3. Symphony of the Night at times can’t decide whether it wants to be an action/adventure game or an RPG. This is most evident in the leveling system, which encourages players to grind through enemies again and again for experience points. Please. This shit is boring and, as Magicians & Looters proves, unnecessary. In Magicians & Looters, you gain levels by finding a number of orbs. Thus, exploration in Magicians & Looters is more satisfying than exploration in Symphony of the Night, and fighting enemies is a choice, not a necessity (though enemies do drop money that can be used to buy certain items). With its superior leveling system, Magicians & Looters feels like an action platformer with RPG elements, not an action platformer that wants to be an RPG, which is silly.

4. Even though Symphony of the Night provides a multitude of attacks, the combat is kind of awkward. Having to do Street Fighter-like input for attacks in a platformer is stupid. Magicians & Looters doesn’t require you to perform any fighting game gymnastics for special moves, and each move has its own advantages and disadvantages, resulting in smooth, creative and strategic gameplay. You can even do combos in Magicians & Looters, though the game will punish you if you try to spam your way through it. Magicians & Looters also shows up Symphony of the Night when it comes to hit detection and defense. You don’t run into enemies and take damage in Magicians & Looters as in a common platformer; you sidestep or avoid enemies when you get close to them. This means you only take damage when an enemy connects with an attack. Throw in defensive moves like rolling, ducking and blocking (these vary by character), and you can have some very intense battles with standard enemies.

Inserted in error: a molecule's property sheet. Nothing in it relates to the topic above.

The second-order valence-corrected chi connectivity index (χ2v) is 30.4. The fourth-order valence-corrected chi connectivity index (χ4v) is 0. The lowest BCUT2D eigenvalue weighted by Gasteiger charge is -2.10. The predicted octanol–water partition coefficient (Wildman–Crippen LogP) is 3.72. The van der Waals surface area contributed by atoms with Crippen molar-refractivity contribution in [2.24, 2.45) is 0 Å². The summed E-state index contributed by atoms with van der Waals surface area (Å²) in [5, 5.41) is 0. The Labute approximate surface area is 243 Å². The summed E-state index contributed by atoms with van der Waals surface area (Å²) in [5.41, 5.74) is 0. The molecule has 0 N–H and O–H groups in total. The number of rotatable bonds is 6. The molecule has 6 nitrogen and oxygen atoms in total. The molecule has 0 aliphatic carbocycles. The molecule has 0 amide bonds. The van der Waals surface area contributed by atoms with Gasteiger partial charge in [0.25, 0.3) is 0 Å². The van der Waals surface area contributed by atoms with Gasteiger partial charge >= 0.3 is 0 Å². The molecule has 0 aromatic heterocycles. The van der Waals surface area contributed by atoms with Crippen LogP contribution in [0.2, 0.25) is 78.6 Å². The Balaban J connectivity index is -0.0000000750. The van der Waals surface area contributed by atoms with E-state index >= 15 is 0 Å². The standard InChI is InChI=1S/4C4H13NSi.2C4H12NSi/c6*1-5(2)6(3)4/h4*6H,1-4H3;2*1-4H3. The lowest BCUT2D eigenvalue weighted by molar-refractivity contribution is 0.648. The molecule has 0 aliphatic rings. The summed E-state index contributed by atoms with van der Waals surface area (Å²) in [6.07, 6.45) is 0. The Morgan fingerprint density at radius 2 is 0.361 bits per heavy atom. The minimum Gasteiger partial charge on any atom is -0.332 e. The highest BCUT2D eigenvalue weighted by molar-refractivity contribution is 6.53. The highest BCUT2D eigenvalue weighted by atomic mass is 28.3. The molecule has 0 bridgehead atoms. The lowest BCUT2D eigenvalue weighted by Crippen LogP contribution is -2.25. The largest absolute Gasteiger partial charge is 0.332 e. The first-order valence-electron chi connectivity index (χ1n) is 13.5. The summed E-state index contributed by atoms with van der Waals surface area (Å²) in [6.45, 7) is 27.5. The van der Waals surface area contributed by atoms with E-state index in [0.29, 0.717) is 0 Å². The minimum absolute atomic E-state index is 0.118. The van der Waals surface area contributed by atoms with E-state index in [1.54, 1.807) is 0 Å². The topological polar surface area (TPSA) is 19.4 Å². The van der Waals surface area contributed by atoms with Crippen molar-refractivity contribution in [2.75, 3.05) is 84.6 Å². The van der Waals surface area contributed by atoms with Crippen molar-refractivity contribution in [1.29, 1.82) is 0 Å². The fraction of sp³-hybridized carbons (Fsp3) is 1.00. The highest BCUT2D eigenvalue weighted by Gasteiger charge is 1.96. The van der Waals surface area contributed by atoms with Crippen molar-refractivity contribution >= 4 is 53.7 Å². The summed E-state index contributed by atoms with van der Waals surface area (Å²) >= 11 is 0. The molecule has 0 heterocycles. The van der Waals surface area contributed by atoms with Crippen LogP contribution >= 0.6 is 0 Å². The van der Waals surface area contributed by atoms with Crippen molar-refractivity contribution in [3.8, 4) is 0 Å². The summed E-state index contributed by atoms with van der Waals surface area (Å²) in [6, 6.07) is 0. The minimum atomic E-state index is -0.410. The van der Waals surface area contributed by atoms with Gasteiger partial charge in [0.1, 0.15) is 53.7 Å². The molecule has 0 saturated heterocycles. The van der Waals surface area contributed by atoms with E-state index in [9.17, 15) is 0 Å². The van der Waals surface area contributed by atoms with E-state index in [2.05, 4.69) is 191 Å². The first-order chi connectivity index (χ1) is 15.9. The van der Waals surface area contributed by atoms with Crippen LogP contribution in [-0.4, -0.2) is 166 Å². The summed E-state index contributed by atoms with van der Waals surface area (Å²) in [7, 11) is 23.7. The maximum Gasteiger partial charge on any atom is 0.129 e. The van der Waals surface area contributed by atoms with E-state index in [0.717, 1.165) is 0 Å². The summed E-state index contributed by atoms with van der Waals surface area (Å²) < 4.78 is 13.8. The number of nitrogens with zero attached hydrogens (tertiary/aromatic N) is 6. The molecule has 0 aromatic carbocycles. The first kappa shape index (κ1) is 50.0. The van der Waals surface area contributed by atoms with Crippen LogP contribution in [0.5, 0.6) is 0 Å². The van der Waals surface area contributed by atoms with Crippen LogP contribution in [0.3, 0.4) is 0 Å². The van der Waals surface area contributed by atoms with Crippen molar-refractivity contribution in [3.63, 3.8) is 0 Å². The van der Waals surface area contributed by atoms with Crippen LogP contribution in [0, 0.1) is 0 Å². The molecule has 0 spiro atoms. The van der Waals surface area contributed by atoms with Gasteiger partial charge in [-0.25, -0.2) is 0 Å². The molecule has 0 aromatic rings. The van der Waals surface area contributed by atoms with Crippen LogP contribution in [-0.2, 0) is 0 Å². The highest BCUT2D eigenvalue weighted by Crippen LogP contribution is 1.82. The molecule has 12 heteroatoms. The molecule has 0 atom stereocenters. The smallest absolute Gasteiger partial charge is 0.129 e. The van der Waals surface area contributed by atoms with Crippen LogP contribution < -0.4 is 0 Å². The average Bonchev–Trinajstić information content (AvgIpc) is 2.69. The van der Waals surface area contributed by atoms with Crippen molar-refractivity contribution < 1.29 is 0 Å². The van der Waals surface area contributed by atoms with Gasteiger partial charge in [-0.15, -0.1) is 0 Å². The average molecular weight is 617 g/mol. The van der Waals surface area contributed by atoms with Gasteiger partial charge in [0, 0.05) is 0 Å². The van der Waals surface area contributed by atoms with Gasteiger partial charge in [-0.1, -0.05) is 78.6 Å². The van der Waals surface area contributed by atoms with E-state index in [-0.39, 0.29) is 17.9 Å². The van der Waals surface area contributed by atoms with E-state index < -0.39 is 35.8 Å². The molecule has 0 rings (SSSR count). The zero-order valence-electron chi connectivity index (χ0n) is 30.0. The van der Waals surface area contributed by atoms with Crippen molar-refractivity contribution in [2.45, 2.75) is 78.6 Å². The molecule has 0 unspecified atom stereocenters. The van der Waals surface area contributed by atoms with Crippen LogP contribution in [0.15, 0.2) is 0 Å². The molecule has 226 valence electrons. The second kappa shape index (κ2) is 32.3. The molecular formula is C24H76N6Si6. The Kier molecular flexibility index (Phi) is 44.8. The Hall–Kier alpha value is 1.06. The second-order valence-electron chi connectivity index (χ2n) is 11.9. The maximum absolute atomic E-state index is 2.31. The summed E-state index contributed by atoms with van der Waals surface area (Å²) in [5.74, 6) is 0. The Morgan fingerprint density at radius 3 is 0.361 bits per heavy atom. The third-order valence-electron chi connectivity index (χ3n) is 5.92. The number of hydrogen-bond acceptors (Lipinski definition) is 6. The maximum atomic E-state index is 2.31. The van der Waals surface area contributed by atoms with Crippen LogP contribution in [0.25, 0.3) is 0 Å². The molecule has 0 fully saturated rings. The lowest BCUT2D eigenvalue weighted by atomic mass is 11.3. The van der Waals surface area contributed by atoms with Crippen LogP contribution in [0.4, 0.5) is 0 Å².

5. Magicians & Looters features three characters that you can switch between at save points. Ultimately, you have to master each of them to complete the game, utilizing them in the right situations. With this dynamic, the gameplay in Magicians & Looters simply does a better job of staying fresh. Symphony of the Night has its transformations, but let’s face it: you are limited with what you can do as a bat, hound or mist.

And here’s something that all action games can learn from Magicians & Looters: if you have a story, offer an abridged version. The story in Magicians & Looters started to get on my nerves big time, but the game soon asked me if I wanted the abridged version. Hell yes! THANK YOU FOR SPARING ME THIS NONSENSE.

Replayability

For a cheap indie game, Magicians & Looters is surprisingly lengthy, offering a lot of areas to explore and a lot of things to find. But it’s the attention to detail and gameplay that will make this game worth revisiting.

Conclusion

Some people might say this review talks too much about Symphony of the Night. They might also say I am too hard on Symphony of the Night. Here’s the thing: Magicians & Looters greatness must be put into context. Sure, I could have reviewed it as a game in a vacuum, but it’s much more than that. Morgopolis Studios has corrected the flaws of Symphony of the Night, a great game in its own right. As such, Magicians & Looters not only demands to be played — it demands its own place in video game history.

Overall Review

Score
Total
9 Excellent

User Ratings

0/10
Leave a review Total votes: 2 votes

Review Pros and Cons

Attention to Detail Is Amazing
Superior Gameplay for a Metroidvania Title